By Sheerly Avni
Walden Media, the production company behind last year’s hit Oscar winner “Ray,” as well as the recent flop “Sahara,” has another hit with its latest release, “The Chronicles of Narnia: The Lion, the Witch and the Wardrobe.” Co-produced by Disney Co., the film has opened big, garnering good reviews and bumping “Harry Potter and the Goblet of Fire” out of the No. 1 position at the box office.
The initial success of the film, taken from one in a series of books by C.S. Lewis, shouldn’t be a surprise given the weeks of discussion, debate, and wide press coverage that preceded its opening. Much of the attention has focused on the story’s strong New Testament subtexts, and the marketing of the film to both secular and conservative Christian audiences.
Lewis was an eloquent Christian apologist, and “Shrek” veteran Andrew Adamson has proven a sensitive director. But Walden is run by Philip Anschutz, a wealthy Presbyterian with an avowed conservative agenda. And that prompts a troubling question: Who is the author of “The Chronicles of Narnia” on-screen?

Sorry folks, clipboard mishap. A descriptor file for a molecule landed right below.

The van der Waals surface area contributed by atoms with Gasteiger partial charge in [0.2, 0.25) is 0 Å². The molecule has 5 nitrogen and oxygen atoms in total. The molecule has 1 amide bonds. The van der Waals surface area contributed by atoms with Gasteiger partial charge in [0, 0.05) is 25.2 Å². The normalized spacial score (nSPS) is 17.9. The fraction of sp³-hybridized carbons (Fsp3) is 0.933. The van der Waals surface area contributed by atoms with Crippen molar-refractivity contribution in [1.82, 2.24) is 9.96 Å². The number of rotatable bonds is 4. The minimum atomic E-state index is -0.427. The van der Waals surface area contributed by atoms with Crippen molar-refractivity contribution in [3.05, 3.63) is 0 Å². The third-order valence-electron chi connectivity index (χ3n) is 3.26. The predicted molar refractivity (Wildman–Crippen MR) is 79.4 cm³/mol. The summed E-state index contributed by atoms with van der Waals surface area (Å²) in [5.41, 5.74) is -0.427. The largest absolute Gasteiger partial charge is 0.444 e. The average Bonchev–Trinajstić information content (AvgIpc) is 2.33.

First, since religion is the order of the day, a couple of confessions:
- I am an ardent fan of the Narnia books. The Lord of the Rings, Harry Potter, the Pullman books, none ever came close. I was seduced by the series’ pageantry, wit, adventure and, yes, uncompromising view of good and evil. But mostly I was taken with the idea that magic always hovered nearby—on paintings, in trains and behind doors. I never really trusted anyone who had not, at least once in his life, rapped hard against the back wall of a closet. My parents were highly principled people, but their version of religion reflected a particularly Jewish pessimism: God doesn’t exist, and He’s out to get us anyway. Lewis’ morality, with all his glorious stories of betrayal, faith, lapses great and small, and redemptive bravery and forgiveness, was much more seductive. And every time I came to my mother with yet another pearl gleaned from the worn, seven-book set I took with me everywhere, she would sigh, “Oh, boy, I hope you don’t turn into a Christian.”